Like a skittish driver slamming the brakes, a special class of T cells may be limiting the effectiveness of therapeutic vaccines for HIV by slowing the immune system response too soon, report University of Pittsburgh health science researchers in the current issue of PLoS ONE. Their study, the first to look at the role of regulatory T cells in therapeutic HIV vaccines, may help researchers improve the efficacy of such vaccines by devising methods to circumvent the braking mechanism of these cells.
Regulatory T cells (Treg) are critical because they prevent the immune system from turning against itself by suppressing the immune response. Without the braking action of Treg, autoimmune disease could flourish. But what if these cells are shutting down the immune response before a therapeutic vaccine has had a chance to bolster immunity against HIV?
Pitt researchers sought to answer this question as follow-up to a clinical trial of a therapeutic dendritic cell-based HIV vaccine they developed to activate the CD8, or killer T cell, response. First reported in 2008, their findings indicated only limited success of the vaccine in the 17 patients enrolled in the trial. For the current study, the researchers went back to the freezer, removed Treg from the patients' blood cell samples and found it was masking a two-fold increase in immune response to HIV induced by the vaccine.
"When we removed Treg from blood cells, we found a much stronger immune response to the vaccine, giving us insight into how we can develop more effective HIV vaccines," said Charles R. Rinaldo, Jr., Ph.D., professor and chairman, Department of Infectious Diseases and Microbiology, Pitt's Graduate School of Public Health and the study's senior author. "Treg normally shuts down CD8 responses once the infection has been controlled, but in this case it appears to be putting on the brakes early and possibly limiting the vaccine's ability to do its job effectively."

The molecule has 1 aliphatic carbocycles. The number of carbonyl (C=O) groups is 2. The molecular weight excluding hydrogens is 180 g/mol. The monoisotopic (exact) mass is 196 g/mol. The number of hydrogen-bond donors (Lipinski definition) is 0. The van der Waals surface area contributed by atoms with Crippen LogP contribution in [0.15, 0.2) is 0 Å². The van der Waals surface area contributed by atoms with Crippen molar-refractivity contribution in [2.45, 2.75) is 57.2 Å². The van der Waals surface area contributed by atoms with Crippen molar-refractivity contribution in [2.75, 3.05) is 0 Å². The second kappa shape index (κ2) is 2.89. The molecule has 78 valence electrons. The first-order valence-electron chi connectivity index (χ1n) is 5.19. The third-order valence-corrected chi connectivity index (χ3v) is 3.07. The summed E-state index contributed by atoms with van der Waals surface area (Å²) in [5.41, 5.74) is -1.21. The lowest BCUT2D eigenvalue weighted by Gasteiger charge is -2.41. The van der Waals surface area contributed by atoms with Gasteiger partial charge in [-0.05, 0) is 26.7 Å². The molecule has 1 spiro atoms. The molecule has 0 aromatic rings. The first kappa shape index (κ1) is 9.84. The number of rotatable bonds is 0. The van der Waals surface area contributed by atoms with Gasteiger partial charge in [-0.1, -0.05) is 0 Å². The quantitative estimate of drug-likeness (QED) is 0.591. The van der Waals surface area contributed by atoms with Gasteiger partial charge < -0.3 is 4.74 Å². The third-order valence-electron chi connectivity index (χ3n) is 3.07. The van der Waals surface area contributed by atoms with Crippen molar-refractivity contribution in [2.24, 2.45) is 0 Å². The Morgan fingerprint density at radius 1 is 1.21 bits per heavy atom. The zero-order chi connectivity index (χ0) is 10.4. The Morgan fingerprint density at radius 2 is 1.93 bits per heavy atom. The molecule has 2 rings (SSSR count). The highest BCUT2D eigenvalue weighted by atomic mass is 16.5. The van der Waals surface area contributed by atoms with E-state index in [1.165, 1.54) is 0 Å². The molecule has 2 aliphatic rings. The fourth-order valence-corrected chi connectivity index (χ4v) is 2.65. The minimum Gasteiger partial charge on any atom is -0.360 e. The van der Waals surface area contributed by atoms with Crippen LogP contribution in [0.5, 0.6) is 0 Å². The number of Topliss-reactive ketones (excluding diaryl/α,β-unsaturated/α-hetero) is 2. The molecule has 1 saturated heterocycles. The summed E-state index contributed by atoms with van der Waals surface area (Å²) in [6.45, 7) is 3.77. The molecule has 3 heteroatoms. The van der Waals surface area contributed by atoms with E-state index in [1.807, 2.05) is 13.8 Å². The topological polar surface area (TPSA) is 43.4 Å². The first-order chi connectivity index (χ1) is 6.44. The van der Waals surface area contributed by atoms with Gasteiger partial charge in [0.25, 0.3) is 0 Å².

One theory is that HIV-infection drives up Treg, which in turn shuts down the HIV-1- specific CD8 T cell response, he said.
"We know how to treat HIV, but are still learning how to use immunotherapy strategies to completely flush it out of the body," added Bernard J.C. Macatangay, M.D., assistant director, University of Pittsburgh Immunology Specialty Laboratory and the study's lead author. "Our findings show Treg plays an important role, but we need to figure out how to maintain the right balance by getting around these cells without blocking them completely."
In addition to Drs. Rinaldo and Macatangay, authors of the study include Marta E. Szajnik, M.D., Ph.D., and Theresa Whiteside, Ph.D., University of Pittsburgh Cancer Institute; and Sharon Riddler, M.D., University of Pittsburgh School of Medicine. The research was supported by the National Institute of Allergy and Infectious Diseases.
The above post is reprinted from materials provided by University of Pittsburgh Schools of the Health Sciences. Note: Materials may be edited for content and length.
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